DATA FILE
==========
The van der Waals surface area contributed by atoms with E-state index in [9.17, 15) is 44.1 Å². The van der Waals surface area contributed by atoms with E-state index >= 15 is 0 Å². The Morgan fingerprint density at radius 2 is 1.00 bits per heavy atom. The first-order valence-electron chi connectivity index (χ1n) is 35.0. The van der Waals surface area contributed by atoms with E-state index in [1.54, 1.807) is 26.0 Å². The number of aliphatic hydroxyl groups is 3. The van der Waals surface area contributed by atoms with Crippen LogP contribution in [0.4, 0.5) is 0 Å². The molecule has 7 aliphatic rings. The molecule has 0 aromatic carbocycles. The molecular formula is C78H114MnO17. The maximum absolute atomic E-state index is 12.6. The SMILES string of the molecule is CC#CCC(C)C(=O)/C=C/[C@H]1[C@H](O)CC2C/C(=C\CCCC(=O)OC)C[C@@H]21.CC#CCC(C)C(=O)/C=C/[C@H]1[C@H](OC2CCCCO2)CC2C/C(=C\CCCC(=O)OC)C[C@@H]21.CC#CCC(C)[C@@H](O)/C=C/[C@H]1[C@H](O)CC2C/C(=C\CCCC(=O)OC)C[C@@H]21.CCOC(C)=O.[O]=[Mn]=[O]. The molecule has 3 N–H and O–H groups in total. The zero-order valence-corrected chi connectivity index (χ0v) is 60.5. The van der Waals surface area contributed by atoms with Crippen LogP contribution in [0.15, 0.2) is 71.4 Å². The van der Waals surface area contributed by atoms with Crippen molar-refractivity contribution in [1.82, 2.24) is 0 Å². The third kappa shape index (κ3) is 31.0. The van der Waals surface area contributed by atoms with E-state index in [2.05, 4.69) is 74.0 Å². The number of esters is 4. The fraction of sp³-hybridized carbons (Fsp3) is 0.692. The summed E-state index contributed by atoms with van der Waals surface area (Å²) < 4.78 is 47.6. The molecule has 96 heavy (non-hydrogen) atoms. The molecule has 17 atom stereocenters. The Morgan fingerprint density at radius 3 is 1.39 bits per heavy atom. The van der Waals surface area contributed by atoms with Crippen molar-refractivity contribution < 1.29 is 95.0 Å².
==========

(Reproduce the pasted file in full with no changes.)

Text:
The van der Waals surface area contributed by atoms with E-state index in [9.17, 15) is 44.1 Å². The van der Waals surface area contributed by atoms with E-state index >= 15 is 0 Å². The Morgan fingerprint density at radius 2 is 1.00 bits per heavy atom. The first-order valence-electron chi connectivity index (χ1n) is 35.0. The van der Waals surface area contributed by atoms with E-state index in [1.54, 1.807) is 26.0 Å². The number of aliphatic hydroxyl groups is 3. The van der Waals surface area contributed by atoms with Crippen LogP contribution in [0.4, 0.5) is 0 Å². The molecule has 7 aliphatic rings. The molecule has 0 aromatic carbocycles. The molecular formula is C78H114MnO17. The maximum absolute atomic E-state index is 12.6. The SMILES string of the molecule is CC#CCC(C)C(=O)/C=C/[C@H]1[C@H](O)CC2C/C(=C\CCCC(=O)OC)C[C@@H]21.CC#CCC(C)C(=O)/C=C/[C@H]1[C@H](OC2CCCCO2)CC2C/C(=C\CCCC(=O)OC)C[C@@H]21.CC#CCC(C)[C@@H](O)/C=C/[C@H]1[C@H](O)CC2C/C(=C\CCCC(=O)OC)C[C@@H]21.CCOC(C)=O.[O]=[Mn]=[O]. The molecule has 3 N–H and O–H groups in total. The zero-order valence-corrected chi connectivity index (χ0v) is 60.5. The van der Waals surface area contributed by atoms with Crippen LogP contribution in [0.15, 0.2) is 71.4 Å². The van der Waals surface area contributed by atoms with Crippen molar-refractivity contribution in [1.82, 2.24) is 0 Å². The third kappa shape index (κ3) is 31.0. The van der Waals surface area contributed by atoms with E-state index in [2.05, 4.69) is 74.0 Å². The number of esters is 4. The fraction of sp³-hybridized carbons (Fsp3) is 0.692. The summed E-state index contributed by atoms with van der Waals surface area (Å²) < 4.78 is 47.6. The molecule has 96 heavy (non-hydrogen) atoms. The molecule has 17 atom stereocenters. The Morgan fingerprint density at radius 3 is 1.39 bits per heavy atom. The van der Waals surface area contributed by atoms with Crippen molar-refractivity contribution < 1.29 is 95.0 Å².